New campaign aims to cut food waste
The Women’s Institute is calling for clearer and more consistent food labelling to help tackle the UK’s food waste problem.
From ‘grow your own’ during World War I, to cake sales and jam making, the Women’s Institute has always been strongly linked with food. And the organisation’s latest campaign looks set to continue this tradition.
In 2016, the National Federation of Women’s Institutes (NFWI) passed a resolution that calls on all UK supermarkets to sign up to a voluntary agreement to avoid food waste, and to pass surplus food on to charities to help address food poverty.
Food waste problem
The UK currently has a huge problem with food waste, with more than 7 million tonnes of household food being thrown away each year – more than any other country in Europe. This wasted food costs the average household almost £500 per year and generates carbon emissions that are roughly equivalent to a quarter of the cars on our roads. What’s more, if just a quarter of this wasted food was redistributed, it would feed the 800 million plus people currently living in hunger.
Despite such staggering statistics, decisive action on food waste in the UK has thus far been slow in coming, which is why campaigns such as that of the NFWI are so important.
One of the key focuses of the campaign is food labelling. Food labels are an important element of food safety, helping to protect customers against illnesses such as listeria or salmonella; however, they can contribute to food being thrown away unnecessarily.
The main issue arises from consumer confusion over the meaning of ‘use-by’ and ‘best before dates’. Foods with ‘use-by’ dates are unsafe to eat past a certain date, whereas ‘best before’ refers to quality rather than safety. Unfortunately, many people are unaware of this distinction, and, as a result, food that passes its ‘best before’ date is often discarded despite still being safe to eat.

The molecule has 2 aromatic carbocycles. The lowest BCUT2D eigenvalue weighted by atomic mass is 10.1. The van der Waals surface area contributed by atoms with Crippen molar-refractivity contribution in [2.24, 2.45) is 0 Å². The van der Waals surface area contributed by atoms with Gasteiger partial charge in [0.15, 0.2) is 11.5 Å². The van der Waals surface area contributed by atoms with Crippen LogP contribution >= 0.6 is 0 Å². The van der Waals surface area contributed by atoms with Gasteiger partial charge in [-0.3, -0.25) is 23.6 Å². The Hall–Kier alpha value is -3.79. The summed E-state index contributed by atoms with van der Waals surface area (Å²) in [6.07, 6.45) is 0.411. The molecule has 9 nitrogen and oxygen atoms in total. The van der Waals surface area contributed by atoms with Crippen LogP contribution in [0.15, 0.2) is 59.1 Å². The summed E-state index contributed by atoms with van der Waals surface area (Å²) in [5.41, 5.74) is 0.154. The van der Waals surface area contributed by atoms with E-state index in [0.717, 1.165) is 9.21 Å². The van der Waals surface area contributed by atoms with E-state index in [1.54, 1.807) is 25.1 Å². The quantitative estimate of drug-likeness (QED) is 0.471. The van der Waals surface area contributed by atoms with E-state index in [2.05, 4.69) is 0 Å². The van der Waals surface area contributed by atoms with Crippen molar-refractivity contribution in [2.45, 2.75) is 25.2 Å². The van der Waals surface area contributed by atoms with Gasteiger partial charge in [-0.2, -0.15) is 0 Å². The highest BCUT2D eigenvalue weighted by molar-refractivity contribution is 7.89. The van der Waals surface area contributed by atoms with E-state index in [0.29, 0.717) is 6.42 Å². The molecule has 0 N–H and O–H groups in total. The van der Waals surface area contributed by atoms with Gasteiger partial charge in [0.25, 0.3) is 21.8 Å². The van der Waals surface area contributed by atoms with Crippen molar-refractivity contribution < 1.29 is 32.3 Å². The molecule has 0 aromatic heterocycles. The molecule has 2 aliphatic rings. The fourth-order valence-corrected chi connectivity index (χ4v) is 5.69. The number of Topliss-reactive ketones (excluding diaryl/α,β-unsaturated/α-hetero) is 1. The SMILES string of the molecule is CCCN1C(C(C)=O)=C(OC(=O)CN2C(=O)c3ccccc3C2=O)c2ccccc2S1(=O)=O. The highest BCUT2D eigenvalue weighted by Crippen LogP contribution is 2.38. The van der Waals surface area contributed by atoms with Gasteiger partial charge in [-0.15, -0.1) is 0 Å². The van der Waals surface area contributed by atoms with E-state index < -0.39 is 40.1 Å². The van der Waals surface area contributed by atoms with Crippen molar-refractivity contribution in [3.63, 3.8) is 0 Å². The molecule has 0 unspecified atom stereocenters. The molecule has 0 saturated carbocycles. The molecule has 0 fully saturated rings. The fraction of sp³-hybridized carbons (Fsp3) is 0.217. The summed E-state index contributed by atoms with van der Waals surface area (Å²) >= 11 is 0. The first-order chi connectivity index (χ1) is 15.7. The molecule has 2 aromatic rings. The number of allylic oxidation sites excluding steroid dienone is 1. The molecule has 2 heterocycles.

To make the situation worse, the NFWI has also discovered that there is a lot of discrepancy when it comes to instructions on how, and for how long, products should be stored once opened, with bigger brands tending to recommend longer storage periods than supermarket own labels.
This confusion over food storage and usage has a big impact. Food is often thrown away unnecessarily, and experts claim that we could prevent over 250,000 tonnes of food waste a year if were to extend food storage and usage periods by just one day!
In light of this, the NFWI campaign is calling on supermarkets and brands to produce labelling that is clearer and more consistent.
Marylyn Haines-Evans, chairman for public affairs at the NFWI, said: ‘Supermarkets must do more to help all consumers reduce their food waste and ultimately save money. We would like supermarkets to extend the amount of time that consumers have to use a product by making all of their ‘once-opened’ instructions on packaging consistent and reflective of the true open-life of the product, and for all once-opened instructions to be removed on products where food safety is not an issue.’
As part of the campaign, the NFWI has also produced a report and manifesto outlining changes supermarkets can make to help consumers to reduce food waste. As expected, this report looks at date and labelling issues, but also covers wider supermarket practices, such as multi-buy promotions, which can encourage the purchase of excess food.
In a world where we are trying to curb carbon emissions, and in which many people live in food poverty, tackling food waste should be a prime concern to governments, businesses and consumers. By launching this campaign, the NFWI hope to raise awareness of the issue and encourage supermarkets to take concrete actions that can yield positive results.